In a period where the discharge lamp (Ld) is completely transferred to the arc discharge mode, that is, in a period where the discharge lamp (Ld) may not return to the glow discharge mode, a gate driving circuit (Gy) controls the switching element (Qy) to be turned on. In this case, the coil (Ly) can prevent a high-frequency current, and the capacitor (Cy) can perform a smoothing operation, so that it is possible to effectively remove ripples caused by the switching operation of the power supply circuit (Ux).

Meanwhile, in a normal lighting state of the discharge lamp (Ld), when a lamp current varies over time, the brightness waveform of light emitted from the discharge lamp approximately corresponds to that of the absolute value of the lamp current. However, since the discharge lamp has thermal capacity, a slight time delay occurs between a variation in lamp current and a variation in brightness.

This means that, even when the flow of the lamp current stops instantly, the brightness of the lamp is not directly changed to zero, and when the length of a period where no current flows is short in view of measuring the time delay on a scale, there is no problem from the practical point of view.

The inverter (Ui) is controlled such that a dead time period (τd) at the time of polarity inversion does not exceed 2 μs, which is a time scale close to the time delay. Therefore, it is possible to reduce the influence to a variation in luminous flux due to the stop of the lamp current caused by the dead time period of the inverter (Ui), to the extent that problems do not arise from a practical point of view.

The instant stop of the lamp current due to the dead time period affects the coil (Ly) provided in the upstream of the inverter (Ui), and thus a spike or oscillation may be mixed with the lamp current due to the induction operation of the coil. However, after the discharge of the lamp (Ld) is completely transferred to the arc discharge, the switching element (Qy) is controlled to be turned on, so that the capacitor (Cy) is connected to a circuit. Therefore, it is possible to reduce an undesirable phenomenon caused by the induction operation of the coil (Ly) to the extent that problems do not arise from the practical point of view by appropriately setting the capacitance of the capacitor (Cy).

As described above, according to the structure of this embodiment shown in FIG. 1, it is possible to reduce a variation in luminous flux when the polarity of a voltage applied to the lamp varies, to prevent an excessively large amount of current from flowing through the discharge lamp when the discharge lamp starts, to prevent the fade-out of discharge when the discharge mode of the discharge lamp returns from the arc discharge mode to the glow discharge mode, and to reduce the ripple of the lamp current when the discharge lamp is normally turned on.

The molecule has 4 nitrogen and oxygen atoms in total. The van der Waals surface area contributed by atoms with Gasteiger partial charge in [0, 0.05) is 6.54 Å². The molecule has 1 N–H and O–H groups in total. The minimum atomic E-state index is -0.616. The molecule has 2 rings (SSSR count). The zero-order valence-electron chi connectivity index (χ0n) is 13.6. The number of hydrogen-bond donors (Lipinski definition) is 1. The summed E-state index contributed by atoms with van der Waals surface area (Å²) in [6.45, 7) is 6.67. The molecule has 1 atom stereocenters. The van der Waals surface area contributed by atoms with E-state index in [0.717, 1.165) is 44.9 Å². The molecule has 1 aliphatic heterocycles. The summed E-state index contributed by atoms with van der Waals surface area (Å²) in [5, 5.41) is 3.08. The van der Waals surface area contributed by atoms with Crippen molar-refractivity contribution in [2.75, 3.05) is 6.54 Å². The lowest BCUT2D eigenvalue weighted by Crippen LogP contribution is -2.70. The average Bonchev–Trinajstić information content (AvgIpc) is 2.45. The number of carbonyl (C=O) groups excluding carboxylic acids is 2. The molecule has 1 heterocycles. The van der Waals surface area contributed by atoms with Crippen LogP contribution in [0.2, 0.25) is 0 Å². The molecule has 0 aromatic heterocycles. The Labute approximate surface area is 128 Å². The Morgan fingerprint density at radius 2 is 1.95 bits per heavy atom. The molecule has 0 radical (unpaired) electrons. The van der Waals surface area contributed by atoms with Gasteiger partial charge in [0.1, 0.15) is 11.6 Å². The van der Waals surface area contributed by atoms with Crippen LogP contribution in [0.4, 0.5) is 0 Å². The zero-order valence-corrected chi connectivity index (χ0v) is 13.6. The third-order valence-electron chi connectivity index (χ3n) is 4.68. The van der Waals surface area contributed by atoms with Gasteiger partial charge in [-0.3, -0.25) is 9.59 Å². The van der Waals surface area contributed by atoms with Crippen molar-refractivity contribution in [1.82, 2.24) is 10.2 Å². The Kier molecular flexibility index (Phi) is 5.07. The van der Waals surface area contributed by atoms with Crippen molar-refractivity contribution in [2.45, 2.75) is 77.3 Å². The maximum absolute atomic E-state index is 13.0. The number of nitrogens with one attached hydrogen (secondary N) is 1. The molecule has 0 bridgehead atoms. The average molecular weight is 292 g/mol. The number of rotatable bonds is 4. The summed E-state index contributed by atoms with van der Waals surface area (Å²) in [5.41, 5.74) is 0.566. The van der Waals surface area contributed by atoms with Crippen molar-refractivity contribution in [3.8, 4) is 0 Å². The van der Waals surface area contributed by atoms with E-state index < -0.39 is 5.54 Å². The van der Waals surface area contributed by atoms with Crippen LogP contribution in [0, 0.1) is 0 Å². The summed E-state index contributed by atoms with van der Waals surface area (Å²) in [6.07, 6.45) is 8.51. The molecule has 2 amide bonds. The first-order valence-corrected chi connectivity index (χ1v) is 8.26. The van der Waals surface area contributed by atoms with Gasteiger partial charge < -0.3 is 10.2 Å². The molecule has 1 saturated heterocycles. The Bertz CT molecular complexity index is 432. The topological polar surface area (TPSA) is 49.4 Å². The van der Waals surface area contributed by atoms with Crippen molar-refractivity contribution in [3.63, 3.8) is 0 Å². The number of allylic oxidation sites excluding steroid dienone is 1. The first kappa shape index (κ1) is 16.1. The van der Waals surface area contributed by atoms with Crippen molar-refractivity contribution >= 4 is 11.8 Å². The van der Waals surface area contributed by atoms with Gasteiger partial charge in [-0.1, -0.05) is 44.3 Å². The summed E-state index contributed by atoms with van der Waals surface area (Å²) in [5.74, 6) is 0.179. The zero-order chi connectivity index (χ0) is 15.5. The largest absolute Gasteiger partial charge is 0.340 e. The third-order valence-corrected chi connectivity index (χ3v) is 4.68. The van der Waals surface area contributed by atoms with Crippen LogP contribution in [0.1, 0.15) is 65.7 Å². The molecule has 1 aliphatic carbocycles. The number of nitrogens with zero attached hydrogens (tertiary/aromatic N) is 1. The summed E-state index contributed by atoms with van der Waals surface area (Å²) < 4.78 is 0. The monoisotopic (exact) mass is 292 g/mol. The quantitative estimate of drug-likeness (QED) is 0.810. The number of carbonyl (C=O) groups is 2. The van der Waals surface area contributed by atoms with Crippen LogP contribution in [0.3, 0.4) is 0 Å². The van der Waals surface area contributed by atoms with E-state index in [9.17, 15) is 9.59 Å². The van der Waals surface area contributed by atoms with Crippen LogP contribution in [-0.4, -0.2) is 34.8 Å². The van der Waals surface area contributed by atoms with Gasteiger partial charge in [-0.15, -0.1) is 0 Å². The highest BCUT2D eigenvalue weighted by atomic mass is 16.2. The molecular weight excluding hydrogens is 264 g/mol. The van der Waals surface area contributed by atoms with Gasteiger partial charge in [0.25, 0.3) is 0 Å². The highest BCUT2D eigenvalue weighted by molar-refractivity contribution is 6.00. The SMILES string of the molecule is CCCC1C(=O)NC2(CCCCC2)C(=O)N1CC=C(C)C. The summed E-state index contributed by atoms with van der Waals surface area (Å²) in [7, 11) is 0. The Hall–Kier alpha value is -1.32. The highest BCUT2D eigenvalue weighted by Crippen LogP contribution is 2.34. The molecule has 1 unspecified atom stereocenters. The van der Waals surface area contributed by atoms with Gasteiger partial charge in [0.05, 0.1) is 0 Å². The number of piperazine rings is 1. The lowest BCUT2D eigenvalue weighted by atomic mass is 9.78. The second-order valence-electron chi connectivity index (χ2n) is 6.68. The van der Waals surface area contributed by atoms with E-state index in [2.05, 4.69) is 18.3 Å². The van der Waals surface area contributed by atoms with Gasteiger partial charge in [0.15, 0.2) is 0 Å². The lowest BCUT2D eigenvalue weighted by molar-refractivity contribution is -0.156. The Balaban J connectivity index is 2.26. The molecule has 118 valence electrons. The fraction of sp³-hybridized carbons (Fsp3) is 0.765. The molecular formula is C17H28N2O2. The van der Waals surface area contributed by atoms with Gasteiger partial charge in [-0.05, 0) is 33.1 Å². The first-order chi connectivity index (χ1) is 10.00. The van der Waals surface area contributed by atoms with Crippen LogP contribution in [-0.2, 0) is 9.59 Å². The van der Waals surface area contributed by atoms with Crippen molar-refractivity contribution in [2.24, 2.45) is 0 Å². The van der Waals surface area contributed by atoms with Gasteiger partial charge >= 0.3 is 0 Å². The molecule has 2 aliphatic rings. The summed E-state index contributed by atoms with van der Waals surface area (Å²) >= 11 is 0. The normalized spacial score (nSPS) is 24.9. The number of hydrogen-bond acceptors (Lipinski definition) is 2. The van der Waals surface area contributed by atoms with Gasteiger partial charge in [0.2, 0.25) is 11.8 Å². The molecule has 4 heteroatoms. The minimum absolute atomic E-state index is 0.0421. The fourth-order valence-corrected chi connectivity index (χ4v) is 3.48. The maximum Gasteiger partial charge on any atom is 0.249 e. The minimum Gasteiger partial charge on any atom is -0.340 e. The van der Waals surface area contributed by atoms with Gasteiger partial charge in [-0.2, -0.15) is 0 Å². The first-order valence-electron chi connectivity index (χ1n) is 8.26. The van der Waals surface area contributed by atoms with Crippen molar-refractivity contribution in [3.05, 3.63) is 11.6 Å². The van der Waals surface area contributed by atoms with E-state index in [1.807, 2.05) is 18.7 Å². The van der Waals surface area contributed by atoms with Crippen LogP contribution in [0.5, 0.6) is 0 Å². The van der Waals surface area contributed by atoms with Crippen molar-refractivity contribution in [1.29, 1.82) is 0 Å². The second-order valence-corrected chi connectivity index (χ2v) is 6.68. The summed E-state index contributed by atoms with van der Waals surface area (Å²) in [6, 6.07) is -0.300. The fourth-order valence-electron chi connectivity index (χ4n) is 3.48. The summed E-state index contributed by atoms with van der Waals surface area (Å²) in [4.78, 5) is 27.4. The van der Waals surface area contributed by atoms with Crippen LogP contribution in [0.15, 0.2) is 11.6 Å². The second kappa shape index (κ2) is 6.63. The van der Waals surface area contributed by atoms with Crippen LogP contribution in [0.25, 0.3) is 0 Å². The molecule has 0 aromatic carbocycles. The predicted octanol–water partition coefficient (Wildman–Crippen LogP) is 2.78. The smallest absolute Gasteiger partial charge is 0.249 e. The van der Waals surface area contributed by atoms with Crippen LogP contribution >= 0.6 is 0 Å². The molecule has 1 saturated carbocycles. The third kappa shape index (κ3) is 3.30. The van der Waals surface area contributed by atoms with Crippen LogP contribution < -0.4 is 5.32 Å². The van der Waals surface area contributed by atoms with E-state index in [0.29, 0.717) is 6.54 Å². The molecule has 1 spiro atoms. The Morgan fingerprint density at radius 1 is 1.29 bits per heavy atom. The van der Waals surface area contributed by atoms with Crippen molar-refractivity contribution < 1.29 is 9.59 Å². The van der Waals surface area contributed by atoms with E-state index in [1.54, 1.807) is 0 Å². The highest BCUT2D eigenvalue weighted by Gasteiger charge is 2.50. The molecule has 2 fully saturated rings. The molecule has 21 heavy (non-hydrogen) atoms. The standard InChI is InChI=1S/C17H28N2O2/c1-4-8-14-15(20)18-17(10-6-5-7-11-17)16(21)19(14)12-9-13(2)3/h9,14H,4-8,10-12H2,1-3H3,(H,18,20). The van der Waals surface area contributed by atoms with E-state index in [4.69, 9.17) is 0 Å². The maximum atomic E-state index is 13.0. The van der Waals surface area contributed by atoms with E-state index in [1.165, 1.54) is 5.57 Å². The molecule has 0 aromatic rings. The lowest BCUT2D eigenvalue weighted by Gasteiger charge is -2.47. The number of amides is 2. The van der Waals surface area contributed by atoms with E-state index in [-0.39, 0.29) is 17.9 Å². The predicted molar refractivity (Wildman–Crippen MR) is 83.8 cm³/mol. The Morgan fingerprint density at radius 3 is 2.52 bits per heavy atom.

A supplementary description will be given below as to a method of detecting that the discharge of the lamp (Ld) is completely transferred to the arc discharge, at which the switching element (Qy) is made to be in an on state.

As described above, the return of the discharge to the glow discharge occurs due to material enclosed in the lamp and adheres to the electrodes, such as liquid mercury. Therefore, assuming the worst case, all the enclosed material adheres to both electrodes, it is possible to estimate the maximum time necessary to evaporate all the enclosed material by the arc discharge based on the field emission by using the limit value (for example, an allowable limit value (ILIM) of the lamp current, which will be described later) of the lamp current determined by the power supply circuit (Ux) during the arc discharge immediately after the discharge lamp starts.

Therefore, in an initial sequence of the discharge lamp, it is possible to detect that the discharge lamp is completely transferred to the arc discharge mode, that is, that a period where the discharge lamp may return to the glow discharge lamp has elapsed, by detecting at least the passage of the maximum time by using a timer unit that starts at time when the discharge of the lamp is transferred to the arc discharge.

Next, another embodiment of the discharge lamp lighting device will be described below with reference to FIG. 2. FIG. 2 is a block diagram schematically illustrating another embodiment of the discharge lamp lighting device.

In the above-mentioned embodiment, it is discussed about the possibility of the instant stop of the lamp current due to the dead time period of the inverter (Ui) that affects the coil (Ly) provided in the upstream of the inverter (Ui). However, the structure shown in FIG. 2 positively prevents the instant stop of the lamp current due to the dead time period of the inverter (Ui) from affecting the power supply circuit (Ux) provided in the upstream of the coil (Ly) so as to reduce a variation in luminous flux when the polarity of a voltage applied to the lamp is inverted.